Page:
Egypt’s Martial Media, Ctd

by Brendan James

Joshua Hersh notes that the creeping censorship of the Egyptian press post-coup is actually “self-censorship, growing out of an instinct for conformity”:

In the final years of the Hosni Mubarak era, private television networks and newspapers had opened the door to critical coverage of the regime; their encouragement and reporting helped pave the way for the revolution. There was hope that with a toppled regime might also come a truly independent press, one of the few institutions that could steer the country as it tumbled through a tumultuous post-revolutionary era.

But now, when the official state-run television channel puts a banner reading “Egypt Fighting Terrorism” in the corner of its screen (referring, of course, to the Brotherhood), the private networks do so as well. Over the weekend, the privately owned OnTV treated viewers to a highlight reel of the police clearing the Brotherhood sit-in, set gloriously to the soundtrack of “Rocky.”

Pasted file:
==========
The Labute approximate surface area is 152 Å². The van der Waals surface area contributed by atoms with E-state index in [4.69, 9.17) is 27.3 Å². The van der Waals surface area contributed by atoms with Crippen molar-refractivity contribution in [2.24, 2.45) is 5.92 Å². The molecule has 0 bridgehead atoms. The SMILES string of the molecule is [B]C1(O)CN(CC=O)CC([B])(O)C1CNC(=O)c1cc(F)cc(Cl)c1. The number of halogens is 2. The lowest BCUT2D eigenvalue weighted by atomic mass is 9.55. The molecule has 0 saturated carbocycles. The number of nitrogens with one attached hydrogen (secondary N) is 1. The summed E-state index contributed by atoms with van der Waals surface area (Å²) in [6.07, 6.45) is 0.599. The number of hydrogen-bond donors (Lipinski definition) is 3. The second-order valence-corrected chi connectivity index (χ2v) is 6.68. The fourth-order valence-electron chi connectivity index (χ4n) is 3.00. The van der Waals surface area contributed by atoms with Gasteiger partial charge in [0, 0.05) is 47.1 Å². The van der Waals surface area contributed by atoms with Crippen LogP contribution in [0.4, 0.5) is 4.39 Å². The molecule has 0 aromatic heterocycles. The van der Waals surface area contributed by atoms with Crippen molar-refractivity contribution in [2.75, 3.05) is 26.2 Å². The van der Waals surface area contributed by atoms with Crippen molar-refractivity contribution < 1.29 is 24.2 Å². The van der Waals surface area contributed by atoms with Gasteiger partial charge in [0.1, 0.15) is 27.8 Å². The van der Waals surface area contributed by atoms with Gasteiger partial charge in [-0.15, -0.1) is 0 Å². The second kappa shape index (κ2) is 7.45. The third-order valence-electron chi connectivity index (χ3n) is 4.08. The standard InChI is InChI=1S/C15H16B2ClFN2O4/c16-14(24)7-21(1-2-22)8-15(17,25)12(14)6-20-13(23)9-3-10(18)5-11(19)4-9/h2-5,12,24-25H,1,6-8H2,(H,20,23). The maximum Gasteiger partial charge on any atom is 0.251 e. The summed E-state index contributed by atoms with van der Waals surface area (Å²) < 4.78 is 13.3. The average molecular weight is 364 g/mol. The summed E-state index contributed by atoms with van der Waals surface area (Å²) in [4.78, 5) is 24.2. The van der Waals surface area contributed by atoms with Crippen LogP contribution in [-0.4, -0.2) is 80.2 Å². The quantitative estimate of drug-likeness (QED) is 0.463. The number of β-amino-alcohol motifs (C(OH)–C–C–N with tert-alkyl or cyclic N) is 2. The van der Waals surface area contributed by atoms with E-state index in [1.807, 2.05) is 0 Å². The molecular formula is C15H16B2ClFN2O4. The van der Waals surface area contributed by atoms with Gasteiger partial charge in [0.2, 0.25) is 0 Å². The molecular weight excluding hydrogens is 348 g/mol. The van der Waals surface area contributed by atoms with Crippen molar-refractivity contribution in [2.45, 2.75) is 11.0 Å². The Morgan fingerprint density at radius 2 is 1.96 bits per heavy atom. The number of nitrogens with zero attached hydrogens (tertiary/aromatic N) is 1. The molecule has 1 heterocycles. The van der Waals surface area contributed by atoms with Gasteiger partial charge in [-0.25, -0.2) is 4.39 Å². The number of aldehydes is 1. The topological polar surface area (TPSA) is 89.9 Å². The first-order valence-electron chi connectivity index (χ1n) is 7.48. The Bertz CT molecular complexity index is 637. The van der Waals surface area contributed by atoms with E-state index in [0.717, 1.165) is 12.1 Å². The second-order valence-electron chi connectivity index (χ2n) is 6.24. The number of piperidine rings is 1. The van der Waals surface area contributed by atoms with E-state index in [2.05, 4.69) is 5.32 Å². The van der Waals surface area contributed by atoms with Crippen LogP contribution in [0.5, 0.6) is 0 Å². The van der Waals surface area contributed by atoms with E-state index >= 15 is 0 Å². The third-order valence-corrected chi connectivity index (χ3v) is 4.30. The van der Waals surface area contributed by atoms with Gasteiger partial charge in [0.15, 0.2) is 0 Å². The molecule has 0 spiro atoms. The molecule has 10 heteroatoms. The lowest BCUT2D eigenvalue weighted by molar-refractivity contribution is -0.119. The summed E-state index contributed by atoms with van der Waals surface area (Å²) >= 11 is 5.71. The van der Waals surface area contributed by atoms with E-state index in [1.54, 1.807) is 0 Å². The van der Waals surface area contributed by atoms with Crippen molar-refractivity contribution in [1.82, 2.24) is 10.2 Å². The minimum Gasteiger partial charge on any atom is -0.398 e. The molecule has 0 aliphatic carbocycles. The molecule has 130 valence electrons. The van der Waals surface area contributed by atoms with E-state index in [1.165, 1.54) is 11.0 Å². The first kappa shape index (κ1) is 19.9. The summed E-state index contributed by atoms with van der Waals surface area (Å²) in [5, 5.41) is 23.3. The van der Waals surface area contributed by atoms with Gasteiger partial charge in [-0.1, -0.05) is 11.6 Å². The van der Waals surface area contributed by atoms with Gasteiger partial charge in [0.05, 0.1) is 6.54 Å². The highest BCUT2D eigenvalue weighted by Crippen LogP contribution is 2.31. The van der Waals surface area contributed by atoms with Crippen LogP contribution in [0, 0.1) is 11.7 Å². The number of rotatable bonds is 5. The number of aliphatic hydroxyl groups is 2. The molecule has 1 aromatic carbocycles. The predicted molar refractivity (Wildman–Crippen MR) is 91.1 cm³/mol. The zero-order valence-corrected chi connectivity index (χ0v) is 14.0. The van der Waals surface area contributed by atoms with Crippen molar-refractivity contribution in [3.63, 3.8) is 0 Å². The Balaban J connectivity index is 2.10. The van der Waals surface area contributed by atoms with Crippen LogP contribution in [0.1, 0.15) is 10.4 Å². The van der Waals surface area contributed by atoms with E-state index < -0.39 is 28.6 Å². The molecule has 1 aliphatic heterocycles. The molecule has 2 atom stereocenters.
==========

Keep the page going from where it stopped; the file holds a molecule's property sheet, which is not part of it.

This was the only coverage of the event many of those watching would have seen; local newspapers and television stations give no information about the number of Brotherhood dead, and have never shown images of them. And when reports broke on Wednesday that the former dictator Hosni Mubarak might be imminently released from prison, the local media took hours to mention the news. In the interim, they covered the traffic.